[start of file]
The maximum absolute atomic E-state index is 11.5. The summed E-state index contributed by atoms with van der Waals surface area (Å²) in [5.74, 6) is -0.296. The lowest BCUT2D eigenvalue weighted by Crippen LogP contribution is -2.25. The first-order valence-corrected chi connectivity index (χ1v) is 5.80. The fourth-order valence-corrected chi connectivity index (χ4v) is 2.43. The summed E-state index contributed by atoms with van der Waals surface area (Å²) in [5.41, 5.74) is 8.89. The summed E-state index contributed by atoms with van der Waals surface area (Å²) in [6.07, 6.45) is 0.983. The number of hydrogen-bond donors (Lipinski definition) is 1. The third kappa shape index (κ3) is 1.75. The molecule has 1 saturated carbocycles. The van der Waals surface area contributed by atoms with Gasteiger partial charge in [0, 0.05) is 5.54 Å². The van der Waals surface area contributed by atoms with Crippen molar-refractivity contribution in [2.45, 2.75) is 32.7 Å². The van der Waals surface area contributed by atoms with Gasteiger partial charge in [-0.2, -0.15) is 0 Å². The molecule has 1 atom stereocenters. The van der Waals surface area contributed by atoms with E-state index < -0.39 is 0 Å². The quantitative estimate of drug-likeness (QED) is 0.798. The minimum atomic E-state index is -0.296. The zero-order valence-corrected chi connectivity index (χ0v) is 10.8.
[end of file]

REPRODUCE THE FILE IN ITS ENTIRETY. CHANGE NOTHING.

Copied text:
The maximum absolute atomic E-state index is 11.5. The summed E-state index contributed by atoms with van der Waals surface area (Å²) in [5.74, 6) is -0.296. The lowest BCUT2D eigenvalue weighted by Crippen LogP contribution is -2.25. The first-order valence-corrected chi connectivity index (χ1v) is 5.80. The fourth-order valence-corrected chi connectivity index (χ4v) is 2.43. The summed E-state index contributed by atoms with van der Waals surface area (Å²) in [5.41, 5.74) is 8.89. The summed E-state index contributed by atoms with van der Waals surface area (Å²) in [6.07, 6.45) is 0.983. The number of hydrogen-bond donors (Lipinski definition) is 1. The third kappa shape index (κ3) is 1.75. The molecule has 1 saturated carbocycles. The van der Waals surface area contributed by atoms with Gasteiger partial charge in [0, 0.05) is 5.54 Å². The van der Waals surface area contributed by atoms with Crippen molar-refractivity contribution in [2.45, 2.75) is 32.7 Å². The van der Waals surface area contributed by atoms with Gasteiger partial charge in [-0.2, -0.15) is 0 Å². The molecule has 1 atom stereocenters. The van der Waals surface area contributed by atoms with E-state index < -0.39 is 0 Å². The quantitative estimate of drug-likeness (QED) is 0.798. The minimum atomic E-state index is -0.296. The zero-order valence-corrected chi connectivity index (χ0v) is 10.8.